Grocery shop like a pro. Clipping coupons, buying store generic brands, avoiding convenience foods, and shopping from a list are ways that millions of smart shoppers take a big bite out of their grocery costs every month. Shopping at stores with double coupons and "buy one, get one free" deals can get you even more bang for your shopping buck.
Develop a food co-op. Pooling coupons, buying in bulk quantities and then splitting the costs among a group of friends or other students is a great way to end up with more disposable income.
Consider school-provided meal plans. Many schools have meal plans that allow you to pay for meals in advance. This can save money while converting a variable expense into a fixed expense, further simplifying the budgeting process.
Travel and transportation:
Carpool with friends. Since you and your friends are all going to the same place anyway, why not have some fun driving to school while saving money in gas. Also, check to see if your school has a "ride board" or an organized carpool program.
Buy a bus pass. If you take the bus to school more than a couple of times each week, consider getting a monthly bus pass to save time and money.
Dust off your bike or skates. Considering riding a bike, using inline skates or walking to places instead of driving or using public transportation.
Plan air travel well in advance. If you're away at school and plan to visit home regularly, make any plane reservations months in advance to receive the best price on tickets. Make sure to take advantage of frequent flier miles and travel specials on the Internet.
Make long-distance calls at night or on weekends. Rates can be as much as 65% less than peak period rates.
Use prepaid phone cards. Buy a month's worth of phone cards in advance and limit yourself each month to the amount on the phone cards.
Shop for a good long-distance plan. Deregulation of the phone companies has resulted in a lot of choices for phone plans. Since many of these plans can involve confusing restrictions and conditions, do your homework before committing to a plan.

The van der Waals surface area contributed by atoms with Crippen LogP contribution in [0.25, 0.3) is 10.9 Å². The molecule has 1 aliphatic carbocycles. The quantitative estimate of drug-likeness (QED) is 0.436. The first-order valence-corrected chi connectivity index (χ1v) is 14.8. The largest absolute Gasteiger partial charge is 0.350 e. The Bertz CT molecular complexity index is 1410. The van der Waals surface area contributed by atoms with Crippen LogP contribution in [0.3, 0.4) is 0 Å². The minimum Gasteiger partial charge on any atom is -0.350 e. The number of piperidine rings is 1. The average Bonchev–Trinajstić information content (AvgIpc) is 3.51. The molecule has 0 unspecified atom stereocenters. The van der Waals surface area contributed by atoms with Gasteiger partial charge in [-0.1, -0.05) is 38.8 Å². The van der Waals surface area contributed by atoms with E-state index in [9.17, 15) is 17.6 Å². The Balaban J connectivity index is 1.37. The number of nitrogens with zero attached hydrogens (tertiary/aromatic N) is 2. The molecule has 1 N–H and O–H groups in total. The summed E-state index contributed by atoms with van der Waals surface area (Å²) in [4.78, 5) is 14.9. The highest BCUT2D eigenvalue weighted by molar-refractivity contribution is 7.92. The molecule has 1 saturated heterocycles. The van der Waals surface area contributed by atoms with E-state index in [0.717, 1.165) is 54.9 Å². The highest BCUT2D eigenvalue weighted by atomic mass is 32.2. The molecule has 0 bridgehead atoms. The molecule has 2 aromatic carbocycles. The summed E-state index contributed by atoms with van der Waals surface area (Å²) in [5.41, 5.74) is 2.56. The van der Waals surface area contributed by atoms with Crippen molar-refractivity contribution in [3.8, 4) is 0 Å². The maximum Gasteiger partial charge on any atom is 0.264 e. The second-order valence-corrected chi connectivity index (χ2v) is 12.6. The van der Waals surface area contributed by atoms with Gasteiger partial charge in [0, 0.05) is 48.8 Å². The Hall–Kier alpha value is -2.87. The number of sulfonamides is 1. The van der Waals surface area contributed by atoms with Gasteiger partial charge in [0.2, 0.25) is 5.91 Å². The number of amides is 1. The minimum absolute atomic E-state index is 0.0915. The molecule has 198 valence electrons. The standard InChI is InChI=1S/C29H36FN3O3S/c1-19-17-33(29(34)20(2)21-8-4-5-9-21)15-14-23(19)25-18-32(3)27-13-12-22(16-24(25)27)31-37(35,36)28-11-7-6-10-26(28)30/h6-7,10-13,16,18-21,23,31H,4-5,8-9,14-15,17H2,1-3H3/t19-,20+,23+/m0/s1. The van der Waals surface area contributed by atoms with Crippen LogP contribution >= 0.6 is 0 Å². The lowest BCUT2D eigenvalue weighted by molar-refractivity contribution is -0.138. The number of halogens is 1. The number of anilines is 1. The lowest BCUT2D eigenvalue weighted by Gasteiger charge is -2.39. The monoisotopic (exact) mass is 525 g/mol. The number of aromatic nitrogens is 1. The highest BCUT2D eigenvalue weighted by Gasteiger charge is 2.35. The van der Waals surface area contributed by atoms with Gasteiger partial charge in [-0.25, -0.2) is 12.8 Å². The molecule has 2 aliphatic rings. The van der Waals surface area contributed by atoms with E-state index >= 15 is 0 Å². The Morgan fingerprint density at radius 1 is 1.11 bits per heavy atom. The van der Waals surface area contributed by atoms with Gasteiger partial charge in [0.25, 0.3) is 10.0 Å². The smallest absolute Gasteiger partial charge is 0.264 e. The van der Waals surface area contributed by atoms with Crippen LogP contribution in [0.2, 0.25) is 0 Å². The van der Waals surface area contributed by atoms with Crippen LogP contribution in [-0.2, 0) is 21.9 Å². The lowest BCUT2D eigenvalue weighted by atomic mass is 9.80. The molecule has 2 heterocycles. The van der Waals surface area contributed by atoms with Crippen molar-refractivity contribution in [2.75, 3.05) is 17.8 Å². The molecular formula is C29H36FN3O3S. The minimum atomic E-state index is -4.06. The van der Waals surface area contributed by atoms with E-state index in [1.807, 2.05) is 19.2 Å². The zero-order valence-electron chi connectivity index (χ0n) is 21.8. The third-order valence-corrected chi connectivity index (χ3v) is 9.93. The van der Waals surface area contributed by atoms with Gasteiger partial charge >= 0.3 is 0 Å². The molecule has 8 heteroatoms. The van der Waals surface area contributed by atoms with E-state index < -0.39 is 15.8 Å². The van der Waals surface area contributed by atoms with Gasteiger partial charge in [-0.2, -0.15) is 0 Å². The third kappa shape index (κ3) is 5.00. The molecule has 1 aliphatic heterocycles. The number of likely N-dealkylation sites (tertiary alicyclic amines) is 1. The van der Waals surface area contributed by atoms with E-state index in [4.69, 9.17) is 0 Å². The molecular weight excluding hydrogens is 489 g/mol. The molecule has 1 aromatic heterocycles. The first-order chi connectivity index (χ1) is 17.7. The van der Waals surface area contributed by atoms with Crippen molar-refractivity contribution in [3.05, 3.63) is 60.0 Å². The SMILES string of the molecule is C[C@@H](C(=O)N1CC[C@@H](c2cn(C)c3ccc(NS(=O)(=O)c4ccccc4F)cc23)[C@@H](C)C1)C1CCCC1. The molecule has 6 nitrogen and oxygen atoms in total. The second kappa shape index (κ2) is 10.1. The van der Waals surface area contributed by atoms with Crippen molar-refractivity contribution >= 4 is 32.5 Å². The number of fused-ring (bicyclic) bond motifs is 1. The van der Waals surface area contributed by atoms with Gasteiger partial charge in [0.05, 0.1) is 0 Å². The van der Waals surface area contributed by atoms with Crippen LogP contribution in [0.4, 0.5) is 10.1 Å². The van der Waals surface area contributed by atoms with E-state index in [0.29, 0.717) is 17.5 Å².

Call your parents collect. This can obviously save you a bundle but remember to get the okay from Mom and Dad first.
Get on the Internet. If you have Internet access, you have access to email, either paid or free. Instead of picking up the phone, email your friends and family for a cheap and easy form of communication.
Maintaining the budget
Once you have a budget you and your student can live with, you're almost finished. As with any good financial plan, maintenance is critical. It's important that your student keep an accurate record of actual expenses to compare periodically with the budgeted amounts. Actual expenses can be recorded in a small notebook or on a computer spreadsheet using detailed categories for easy comparison. This process will help you and your student determine exactly where the money goes at all times.
For the college-bound student, developing and maintaining a budget may seem like just one more headache, but it will ultimately result in a greater sense of control over their money. If you need assistance in getting started with the budgeting process, please contact the office.
The information presented in this document is of a general nature only and should not be relied upon to replace professional advice. Before acting on this information, talk with a professional advisor as laws and regulations are constantly changing. Readers accept full responsibility; no document found here is a substitute for a consultation